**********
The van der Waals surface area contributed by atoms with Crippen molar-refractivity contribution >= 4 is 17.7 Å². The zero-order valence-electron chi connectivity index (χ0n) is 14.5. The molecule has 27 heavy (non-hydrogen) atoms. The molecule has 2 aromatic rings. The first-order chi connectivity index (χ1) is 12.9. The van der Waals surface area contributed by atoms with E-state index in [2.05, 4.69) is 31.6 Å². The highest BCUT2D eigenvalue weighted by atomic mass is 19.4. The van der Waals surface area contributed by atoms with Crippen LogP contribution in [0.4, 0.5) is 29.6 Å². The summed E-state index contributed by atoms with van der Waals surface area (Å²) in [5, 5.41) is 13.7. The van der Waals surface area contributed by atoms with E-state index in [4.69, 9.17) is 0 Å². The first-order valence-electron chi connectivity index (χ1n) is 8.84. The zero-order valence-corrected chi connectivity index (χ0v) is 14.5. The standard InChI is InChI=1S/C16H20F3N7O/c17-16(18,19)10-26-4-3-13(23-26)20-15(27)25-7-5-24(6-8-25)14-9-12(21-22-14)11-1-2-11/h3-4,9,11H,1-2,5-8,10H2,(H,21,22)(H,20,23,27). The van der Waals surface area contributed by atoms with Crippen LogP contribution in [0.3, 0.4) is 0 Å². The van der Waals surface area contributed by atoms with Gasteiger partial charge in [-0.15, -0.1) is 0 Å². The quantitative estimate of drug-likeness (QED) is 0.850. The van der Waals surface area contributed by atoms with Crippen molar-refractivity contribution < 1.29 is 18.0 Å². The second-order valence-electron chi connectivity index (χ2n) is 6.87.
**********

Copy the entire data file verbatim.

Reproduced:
The van der Waals surface area contributed by atoms with Crippen molar-refractivity contribution >= 4 is 17.7 Å². The zero-order valence-electron chi connectivity index (χ0n) is 14.5. The molecule has 27 heavy (non-hydrogen) atoms. The molecule has 2 aromatic rings. The first-order chi connectivity index (χ1) is 12.9. The van der Waals surface area contributed by atoms with E-state index in [2.05, 4.69) is 31.6 Å². The highest BCUT2D eigenvalue weighted by atomic mass is 19.4. The van der Waals surface area contributed by atoms with Crippen LogP contribution in [0.4, 0.5) is 29.6 Å². The summed E-state index contributed by atoms with van der Waals surface area (Å²) in [5, 5.41) is 13.7. The van der Waals surface area contributed by atoms with E-state index in [4.69, 9.17) is 0 Å². The first-order valence-electron chi connectivity index (χ1n) is 8.84. The zero-order valence-corrected chi connectivity index (χ0v) is 14.5. The standard InChI is InChI=1S/C16H20F3N7O/c17-16(18,19)10-26-4-3-13(23-26)20-15(27)25-7-5-24(6-8-25)14-9-12(21-22-14)11-1-2-11/h3-4,9,11H,1-2,5-8,10H2,(H,21,22)(H,20,23,27). The van der Waals surface area contributed by atoms with Crippen LogP contribution in [0.3, 0.4) is 0 Å². The van der Waals surface area contributed by atoms with Gasteiger partial charge in [-0.15, -0.1) is 0 Å². The quantitative estimate of drug-likeness (QED) is 0.850. The van der Waals surface area contributed by atoms with Crippen molar-refractivity contribution < 1.29 is 18.0 Å². The second-order valence-electron chi connectivity index (χ2n) is 6.87.